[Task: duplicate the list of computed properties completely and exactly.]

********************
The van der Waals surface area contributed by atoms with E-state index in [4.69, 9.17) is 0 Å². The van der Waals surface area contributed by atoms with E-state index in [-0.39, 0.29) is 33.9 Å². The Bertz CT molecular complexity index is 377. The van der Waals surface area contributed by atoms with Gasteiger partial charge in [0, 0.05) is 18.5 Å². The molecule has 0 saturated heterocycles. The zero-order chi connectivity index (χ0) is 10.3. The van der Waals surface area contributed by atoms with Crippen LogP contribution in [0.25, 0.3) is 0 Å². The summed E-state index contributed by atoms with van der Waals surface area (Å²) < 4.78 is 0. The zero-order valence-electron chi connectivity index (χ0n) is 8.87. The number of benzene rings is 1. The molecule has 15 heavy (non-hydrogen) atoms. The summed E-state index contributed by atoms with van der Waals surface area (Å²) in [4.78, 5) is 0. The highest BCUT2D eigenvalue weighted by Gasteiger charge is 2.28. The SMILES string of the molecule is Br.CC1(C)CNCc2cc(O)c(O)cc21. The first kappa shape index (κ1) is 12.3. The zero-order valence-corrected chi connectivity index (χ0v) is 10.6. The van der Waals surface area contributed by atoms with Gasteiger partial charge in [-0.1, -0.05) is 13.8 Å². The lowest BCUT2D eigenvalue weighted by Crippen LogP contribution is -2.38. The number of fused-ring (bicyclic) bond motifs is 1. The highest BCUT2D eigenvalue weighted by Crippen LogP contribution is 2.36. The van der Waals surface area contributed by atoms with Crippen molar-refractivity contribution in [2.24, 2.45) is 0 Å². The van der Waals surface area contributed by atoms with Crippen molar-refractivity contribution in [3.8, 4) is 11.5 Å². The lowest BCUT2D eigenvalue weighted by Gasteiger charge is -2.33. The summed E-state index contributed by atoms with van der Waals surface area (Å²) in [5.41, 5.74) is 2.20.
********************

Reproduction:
The van der Waals surface area contributed by atoms with E-state index in [4.69, 9.17) is 0 Å². The van der Waals surface area contributed by atoms with E-state index in [-0.39, 0.29) is 33.9 Å². The Bertz CT molecular complexity index is 377. The van der Waals surface area contributed by atoms with Gasteiger partial charge in [0, 0.05) is 18.5 Å². The molecule has 0 saturated heterocycles. The zero-order chi connectivity index (χ0) is 10.3. The van der Waals surface area contributed by atoms with Crippen LogP contribution in [0.25, 0.3) is 0 Å². The summed E-state index contributed by atoms with van der Waals surface area (Å²) < 4.78 is 0. The zero-order valence-electron chi connectivity index (χ0n) is 8.87. The number of benzene rings is 1. The molecule has 15 heavy (non-hydrogen) atoms. The summed E-state index contributed by atoms with van der Waals surface area (Å²) in [4.78, 5) is 0. The highest BCUT2D eigenvalue weighted by Gasteiger charge is 2.28. The SMILES string of the molecule is Br.CC1(C)CNCc2cc(O)c(O)cc21. The first kappa shape index (κ1) is 12.3. The zero-order valence-corrected chi connectivity index (χ0v) is 10.6. The van der Waals surface area contributed by atoms with Gasteiger partial charge in [-0.1, -0.05) is 13.8 Å². The lowest BCUT2D eigenvalue weighted by Crippen LogP contribution is -2.38. The number of fused-ring (bicyclic) bond motifs is 1. The highest BCUT2D eigenvalue weighted by Crippen LogP contribution is 2.36. The van der Waals surface area contributed by atoms with Crippen molar-refractivity contribution in [2.24, 2.45) is 0 Å². The van der Waals surface area contributed by atoms with Crippen molar-refractivity contribution in [3.8, 4) is 11.5 Å². The lowest BCUT2D eigenvalue weighted by Gasteiger charge is -2.33. The summed E-state index contributed by atoms with van der Waals surface area (Å²) in [5.41, 5.74) is 2.20.